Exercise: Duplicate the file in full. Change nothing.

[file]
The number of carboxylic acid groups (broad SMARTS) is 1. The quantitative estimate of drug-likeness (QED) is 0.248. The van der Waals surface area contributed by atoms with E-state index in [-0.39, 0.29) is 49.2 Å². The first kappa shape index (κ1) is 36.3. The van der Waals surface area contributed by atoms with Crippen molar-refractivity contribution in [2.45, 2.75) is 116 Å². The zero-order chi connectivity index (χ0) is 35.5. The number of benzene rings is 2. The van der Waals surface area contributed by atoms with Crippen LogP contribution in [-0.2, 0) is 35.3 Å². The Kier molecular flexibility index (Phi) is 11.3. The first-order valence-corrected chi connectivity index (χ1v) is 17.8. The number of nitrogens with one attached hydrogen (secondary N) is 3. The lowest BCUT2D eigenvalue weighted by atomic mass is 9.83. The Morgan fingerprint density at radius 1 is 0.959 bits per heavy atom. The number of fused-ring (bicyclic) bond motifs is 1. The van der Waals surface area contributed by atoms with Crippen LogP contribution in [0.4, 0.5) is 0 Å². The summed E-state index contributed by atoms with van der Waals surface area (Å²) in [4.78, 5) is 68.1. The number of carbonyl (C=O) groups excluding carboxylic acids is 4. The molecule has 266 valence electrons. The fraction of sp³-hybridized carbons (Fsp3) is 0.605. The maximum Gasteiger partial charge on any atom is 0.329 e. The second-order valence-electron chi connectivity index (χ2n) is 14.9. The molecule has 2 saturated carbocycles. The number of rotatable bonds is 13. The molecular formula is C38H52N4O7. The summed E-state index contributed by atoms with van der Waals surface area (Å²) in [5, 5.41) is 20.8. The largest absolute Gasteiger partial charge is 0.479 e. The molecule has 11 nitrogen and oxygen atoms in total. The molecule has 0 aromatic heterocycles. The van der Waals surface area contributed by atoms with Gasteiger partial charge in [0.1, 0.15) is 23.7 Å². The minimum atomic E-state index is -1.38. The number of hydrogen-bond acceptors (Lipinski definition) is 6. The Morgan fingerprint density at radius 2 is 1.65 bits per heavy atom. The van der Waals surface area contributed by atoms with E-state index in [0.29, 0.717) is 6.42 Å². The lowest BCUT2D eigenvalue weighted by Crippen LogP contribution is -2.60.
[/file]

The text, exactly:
The number of carboxylic acid groups (broad SMARTS) is 1. The quantitative estimate of drug-likeness (QED) is 0.248. The van der Waals surface area contributed by atoms with E-state index in [-0.39, 0.29) is 49.2 Å². The first kappa shape index (κ1) is 36.3. The van der Waals surface area contributed by atoms with Crippen molar-refractivity contribution in [2.45, 2.75) is 116 Å². The zero-order chi connectivity index (χ0) is 35.5. The number of benzene rings is 2. The van der Waals surface area contributed by atoms with Crippen LogP contribution in [-0.2, 0) is 35.3 Å². The Kier molecular flexibility index (Phi) is 11.3. The first-order valence-corrected chi connectivity index (χ1v) is 17.8. The number of nitrogens with one attached hydrogen (secondary N) is 3. The lowest BCUT2D eigenvalue weighted by atomic mass is 9.83. The Morgan fingerprint density at radius 1 is 0.959 bits per heavy atom. The number of fused-ring (bicyclic) bond motifs is 1. The van der Waals surface area contributed by atoms with Crippen LogP contribution in [0.4, 0.5) is 0 Å². The summed E-state index contributed by atoms with van der Waals surface area (Å²) in [4.78, 5) is 68.1. The number of carbonyl (C=O) groups excluding carboxylic acids is 4. The molecule has 266 valence electrons. The fraction of sp³-hybridized carbons (Fsp3) is 0.605. The maximum Gasteiger partial charge on any atom is 0.329 e. The second-order valence-electron chi connectivity index (χ2n) is 14.9. The molecule has 2 saturated carbocycles. The number of rotatable bonds is 13. The molecular formula is C38H52N4O7. The summed E-state index contributed by atoms with van der Waals surface area (Å²) in [5, 5.41) is 20.8. The largest absolute Gasteiger partial charge is 0.479 e. The molecule has 11 nitrogen and oxygen atoms in total. The molecule has 0 aromatic heterocycles. The van der Waals surface area contributed by atoms with Gasteiger partial charge in [0.1, 0.15) is 23.7 Å². The minimum atomic E-state index is -1.38. The number of hydrogen-bond acceptors (Lipinski definition) is 6. The Morgan fingerprint density at radius 2 is 1.65 bits per heavy atom. The van der Waals surface area contributed by atoms with E-state index in [0.29, 0.717) is 6.42 Å². The lowest BCUT2D eigenvalue weighted by Crippen LogP contribution is -2.60.